Tuesday’s preliminary proceedings were brief, with Tamimi appearing in a prison uniform with her hands and feet in restraints. The case was adjourned until March.
Israeli police have submitted a recommendation to indict Benjamin Netanyahu on charges of bribery and breach of trust in two corruption investigations against the prime minister.
Following a 14-month investigation, the recommendation has been handed to the country’s attorney general, who will examine the evidence and later – possibly in several months’ time – decide whether to indict.
Shortly after the police recommendation was submitted, Netanyahu held a press conference in Jerusalem, denying any wrongdoing and dismissing rumours that he might resign.
He said the recommendations were the latest in a long list of attempts to remove him from government. “All these attempts end up with nothing because I know the truth. I tell you, also this time, things will end up with nothing.
Israeli Prime Minister Benjamin Netanyahu, in trying to placate his far-right coalition on delaying an effort to annex the West Bank, made what analysts are calling a “gaffe,” saying the process needs to be coordinated with President Trump, and that he’s been talking to Trump and other US officials about it for some time.
The problem is, he wasn’t. The White House quickly called out Netanyahu for falsely claiming this, and Israeli officials too said the discussions never took place. Such talks would obviously be a huge deal, and would also do massive harm to the peace process.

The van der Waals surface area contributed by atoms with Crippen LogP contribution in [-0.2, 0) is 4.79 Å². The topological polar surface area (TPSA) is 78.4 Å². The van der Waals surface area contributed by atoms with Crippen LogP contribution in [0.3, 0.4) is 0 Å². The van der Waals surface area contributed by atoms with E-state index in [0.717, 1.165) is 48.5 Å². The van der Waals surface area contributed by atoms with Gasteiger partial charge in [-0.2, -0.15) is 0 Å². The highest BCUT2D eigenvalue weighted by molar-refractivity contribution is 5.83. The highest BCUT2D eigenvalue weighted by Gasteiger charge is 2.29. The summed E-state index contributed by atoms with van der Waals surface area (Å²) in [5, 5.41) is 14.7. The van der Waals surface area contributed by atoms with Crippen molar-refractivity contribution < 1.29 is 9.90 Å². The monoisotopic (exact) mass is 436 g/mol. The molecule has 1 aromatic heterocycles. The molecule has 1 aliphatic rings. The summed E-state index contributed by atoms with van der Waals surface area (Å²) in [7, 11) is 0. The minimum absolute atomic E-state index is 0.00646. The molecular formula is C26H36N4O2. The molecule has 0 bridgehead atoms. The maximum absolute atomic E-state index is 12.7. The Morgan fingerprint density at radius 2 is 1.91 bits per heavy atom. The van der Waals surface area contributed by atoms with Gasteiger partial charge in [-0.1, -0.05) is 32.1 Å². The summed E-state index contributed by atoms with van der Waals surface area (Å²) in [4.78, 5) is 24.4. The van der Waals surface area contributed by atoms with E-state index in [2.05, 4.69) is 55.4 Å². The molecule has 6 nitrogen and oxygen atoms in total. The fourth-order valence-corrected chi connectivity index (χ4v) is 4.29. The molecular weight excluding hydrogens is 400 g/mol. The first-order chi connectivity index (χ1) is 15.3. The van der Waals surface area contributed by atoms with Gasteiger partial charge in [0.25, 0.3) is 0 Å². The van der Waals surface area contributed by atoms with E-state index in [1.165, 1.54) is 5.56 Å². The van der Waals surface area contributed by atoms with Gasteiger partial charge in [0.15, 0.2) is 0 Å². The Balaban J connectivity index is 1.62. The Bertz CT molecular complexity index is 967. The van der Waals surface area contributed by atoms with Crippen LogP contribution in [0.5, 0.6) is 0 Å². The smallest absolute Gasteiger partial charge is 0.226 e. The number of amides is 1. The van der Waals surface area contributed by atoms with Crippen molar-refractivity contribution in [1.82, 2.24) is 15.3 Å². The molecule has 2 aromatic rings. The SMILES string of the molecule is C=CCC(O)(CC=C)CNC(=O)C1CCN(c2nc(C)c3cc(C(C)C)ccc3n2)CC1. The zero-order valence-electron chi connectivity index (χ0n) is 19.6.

ANC President Cyril Ramaphosa and Secretary-General Ace Magashule visited Zuma at his home in Pretoria late Monday to deliver an ultimatum: quit or be stripped of power. By defying his party, Zuma looks set for a protracted battle with ANC leadership, who could move to impeach the 75-year-old within days. ...
According to local media, Zuma is angry with Ramaphosa after the pair reportedly agreed to a timeframe for his resignation — including delivering the cancelled State of the Union address last week. Zuma was also hoping to take a tour of the country with Ramaphosa — the man most likely to replace him as president — to present a unified front to the ANC base.
Zuma has reportedly committed to resigned in three months time, though he has no legal obligation to do so and can continue to defy his party and rule without their support. However, this will result in a confidence vote in parliament — described by some as a nightmare option — which is currently scheduled for Feb. 22 but could happen sooner.
President Donald Trump’s latest $4.4 trillion budget proposal calls for boosting military spending by nearly $200 billion over the next two years, and would balloon the national debt by more than $7 trillion over the next decade. Pundits proclaim it “dead on arrival.” But the likely alternative, based on the recent congressional budget accord, will be an equally irresponsible combination of sky-high military spending and even more borrowing – signs of a dysfunctional empire unable to manage its decline intelligently.